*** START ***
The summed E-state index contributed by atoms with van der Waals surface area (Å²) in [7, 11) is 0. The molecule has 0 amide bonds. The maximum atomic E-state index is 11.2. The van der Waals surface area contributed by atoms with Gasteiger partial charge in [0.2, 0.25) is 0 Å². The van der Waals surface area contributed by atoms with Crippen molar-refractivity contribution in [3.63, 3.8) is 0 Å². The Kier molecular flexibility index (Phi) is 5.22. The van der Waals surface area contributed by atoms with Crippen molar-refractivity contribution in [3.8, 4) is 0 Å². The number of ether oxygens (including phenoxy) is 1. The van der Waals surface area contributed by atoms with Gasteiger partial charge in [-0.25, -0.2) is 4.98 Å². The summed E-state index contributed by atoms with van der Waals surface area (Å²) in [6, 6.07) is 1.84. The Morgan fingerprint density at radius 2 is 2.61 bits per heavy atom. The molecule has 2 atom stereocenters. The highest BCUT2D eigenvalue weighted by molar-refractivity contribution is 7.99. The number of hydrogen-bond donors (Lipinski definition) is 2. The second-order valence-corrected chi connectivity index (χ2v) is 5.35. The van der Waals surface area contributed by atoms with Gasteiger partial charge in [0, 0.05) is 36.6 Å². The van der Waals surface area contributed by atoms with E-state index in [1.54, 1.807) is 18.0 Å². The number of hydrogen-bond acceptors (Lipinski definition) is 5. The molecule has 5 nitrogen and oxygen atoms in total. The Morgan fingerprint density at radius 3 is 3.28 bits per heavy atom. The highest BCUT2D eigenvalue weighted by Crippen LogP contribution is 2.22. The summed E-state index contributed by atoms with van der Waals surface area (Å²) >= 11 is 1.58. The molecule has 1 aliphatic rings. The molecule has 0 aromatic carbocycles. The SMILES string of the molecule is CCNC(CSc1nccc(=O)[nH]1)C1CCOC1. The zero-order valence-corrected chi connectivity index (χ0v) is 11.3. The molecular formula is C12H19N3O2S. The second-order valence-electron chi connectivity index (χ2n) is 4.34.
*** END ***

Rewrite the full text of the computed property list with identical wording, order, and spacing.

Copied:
The summed E-state index contributed by atoms with van der Waals surface area (Å²) in [7, 11) is 0. The molecule has 0 amide bonds. The maximum atomic E-state index is 11.2. The van der Waals surface area contributed by atoms with Gasteiger partial charge in [0.2, 0.25) is 0 Å². The van der Waals surface area contributed by atoms with Crippen molar-refractivity contribution in [3.63, 3.8) is 0 Å². The Kier molecular flexibility index (Phi) is 5.22. The van der Waals surface area contributed by atoms with Crippen molar-refractivity contribution in [3.8, 4) is 0 Å². The number of ether oxygens (including phenoxy) is 1. The van der Waals surface area contributed by atoms with Gasteiger partial charge in [-0.25, -0.2) is 4.98 Å². The summed E-state index contributed by atoms with van der Waals surface area (Å²) in [6, 6.07) is 1.84. The Morgan fingerprint density at radius 2 is 2.61 bits per heavy atom. The molecule has 2 atom stereocenters. The highest BCUT2D eigenvalue weighted by molar-refractivity contribution is 7.99. The number of hydrogen-bond donors (Lipinski definition) is 2. The second-order valence-corrected chi connectivity index (χ2v) is 5.35. The van der Waals surface area contributed by atoms with Gasteiger partial charge in [0, 0.05) is 36.6 Å². The van der Waals surface area contributed by atoms with E-state index in [1.54, 1.807) is 18.0 Å². The number of hydrogen-bond acceptors (Lipinski definition) is 5. The molecule has 5 nitrogen and oxygen atoms in total. The Morgan fingerprint density at radius 3 is 3.28 bits per heavy atom. The highest BCUT2D eigenvalue weighted by Crippen LogP contribution is 2.22. The summed E-state index contributed by atoms with van der Waals surface area (Å²) >= 11 is 1.58. The molecule has 1 aliphatic rings. The molecule has 0 aromatic carbocycles. The SMILES string of the molecule is CCNC(CSc1nccc(=O)[nH]1)C1CCOC1. The zero-order valence-corrected chi connectivity index (χ0v) is 11.3. The molecular formula is C12H19N3O2S. The second-order valence-electron chi connectivity index (χ2n) is 4.34.